Aalina dismounted swiftly and unsheathed her sword, stalking towards the noise.

It was Princess Forestyne, speaking with a hooded man. Between the princess’ fingers danced a purple light, streaming like ribbons from hand to hand.

A thousand thoughts ran through Aalina’s head at one. The Bannantyne Kingdom would attack us for having a magical royal. Why is Forestyne not on the castle grounds? Who is the hooded man? 

They all coalesced into a single thought.

Stop this. 

Aalina stepped into the clearing, sword pointed at the hooded man. He was magical, no doubt of that. Stopping him would be tricky, if he chose to put up a fight.

“Step away from the princess,” Aalina said, voice gruff.

Forestyne reacted behind her, gasping or screaming or somesuch thing. The girl could never react to a thing usefully.

The hooded man stepped back, holding his hands out.

“I mean the princess no harm,” he said.

“Leave.”

“I only wished to-”

Leave, and I will discuss this with the king,” Aalina growled.

The man looked past the knight towards the princess, then vanished.

Aalina turned and wrapped an arm around the princess’ too-tiny waist and slung her up onto Veritas, her sword still in one hand. Aalina mounted in front of the girl, then urged the horse into a canter.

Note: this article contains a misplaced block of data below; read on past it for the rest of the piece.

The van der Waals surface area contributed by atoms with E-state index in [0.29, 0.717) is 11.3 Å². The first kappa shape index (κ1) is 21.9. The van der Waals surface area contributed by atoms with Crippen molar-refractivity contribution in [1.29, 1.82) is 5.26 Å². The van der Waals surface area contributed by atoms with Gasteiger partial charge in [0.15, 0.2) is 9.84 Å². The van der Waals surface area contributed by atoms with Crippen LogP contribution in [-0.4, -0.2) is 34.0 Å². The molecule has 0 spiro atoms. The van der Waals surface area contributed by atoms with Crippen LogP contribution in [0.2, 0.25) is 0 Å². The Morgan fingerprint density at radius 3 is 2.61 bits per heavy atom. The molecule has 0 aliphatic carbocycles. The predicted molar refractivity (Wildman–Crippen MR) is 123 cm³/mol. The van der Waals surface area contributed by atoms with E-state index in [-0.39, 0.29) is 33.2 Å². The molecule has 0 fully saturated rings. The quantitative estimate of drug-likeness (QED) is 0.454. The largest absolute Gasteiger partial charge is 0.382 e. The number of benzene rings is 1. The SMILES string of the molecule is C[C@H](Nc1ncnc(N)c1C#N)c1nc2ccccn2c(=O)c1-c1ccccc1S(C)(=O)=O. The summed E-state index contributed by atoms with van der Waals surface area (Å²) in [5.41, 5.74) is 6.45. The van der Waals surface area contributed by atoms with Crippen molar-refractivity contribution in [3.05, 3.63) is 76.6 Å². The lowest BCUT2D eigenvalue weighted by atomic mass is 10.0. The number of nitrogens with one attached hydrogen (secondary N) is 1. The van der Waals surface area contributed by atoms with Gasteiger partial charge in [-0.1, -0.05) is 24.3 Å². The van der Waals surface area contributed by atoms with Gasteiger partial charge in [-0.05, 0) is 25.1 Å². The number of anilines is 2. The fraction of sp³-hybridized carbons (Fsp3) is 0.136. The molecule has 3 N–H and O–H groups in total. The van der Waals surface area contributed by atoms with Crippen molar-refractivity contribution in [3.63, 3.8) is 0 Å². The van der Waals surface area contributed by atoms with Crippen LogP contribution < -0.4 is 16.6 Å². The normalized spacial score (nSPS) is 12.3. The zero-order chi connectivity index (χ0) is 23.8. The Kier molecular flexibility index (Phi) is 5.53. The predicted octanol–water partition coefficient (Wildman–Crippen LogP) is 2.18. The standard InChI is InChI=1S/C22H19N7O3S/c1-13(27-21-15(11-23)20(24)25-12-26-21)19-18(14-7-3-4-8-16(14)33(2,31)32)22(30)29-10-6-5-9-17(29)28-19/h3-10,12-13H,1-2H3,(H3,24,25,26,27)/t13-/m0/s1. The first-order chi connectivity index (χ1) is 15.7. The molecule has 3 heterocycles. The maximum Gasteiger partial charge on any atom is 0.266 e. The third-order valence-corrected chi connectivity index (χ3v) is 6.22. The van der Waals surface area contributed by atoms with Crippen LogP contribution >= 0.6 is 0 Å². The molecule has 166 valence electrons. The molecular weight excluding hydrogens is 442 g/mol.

“Why did you do that?” Forestyne demanded when she got her voice back.

“I should be asking that question of you,” Aalina responded. “But I will leave it to your brother to pose.” She ducked a branch.

“Don’t tell Rei-” Forestyne began before the tree branch caught her mid-sentence.

Aalina galloped across the castle grounds before bursting through the main doors. Her horse’s hooves clattered with a ferocious noise on the flagstones before coming to a stop in front of the throne, where Reinhold sat.

Reinhold raised a single eyebrow up past the rim of his crown.

“Knight Aalina? Forestyne?”

Forestyne dismounted and left the room, purple skirts swishing. Aalina looked down at the king.

“I’m afraid I bring a lot of bad news,” she said.

The Post NaNo Crash (aka Writing Excuses)

The Post NaNo Crash (aka Writing Excuses)

I used to hate writing excuses.

You’re a bloody self-described author! What would you be doing besides writing? You fake-authors. How dare you smear the name.

All well and good to pass judgement. But be warned, younger me: you will also be judged.

Sigh.

I blazed through NaNoWriMo with glorious success. For those of you unfamiliar with the term, it’s where authors take the month of November to be uber-authors and spit out 50,000 words. A mighty feat, for those who haven’t attempted it. I was successful, but the crash afterwards has lasted much longer than the one week I allotted myself.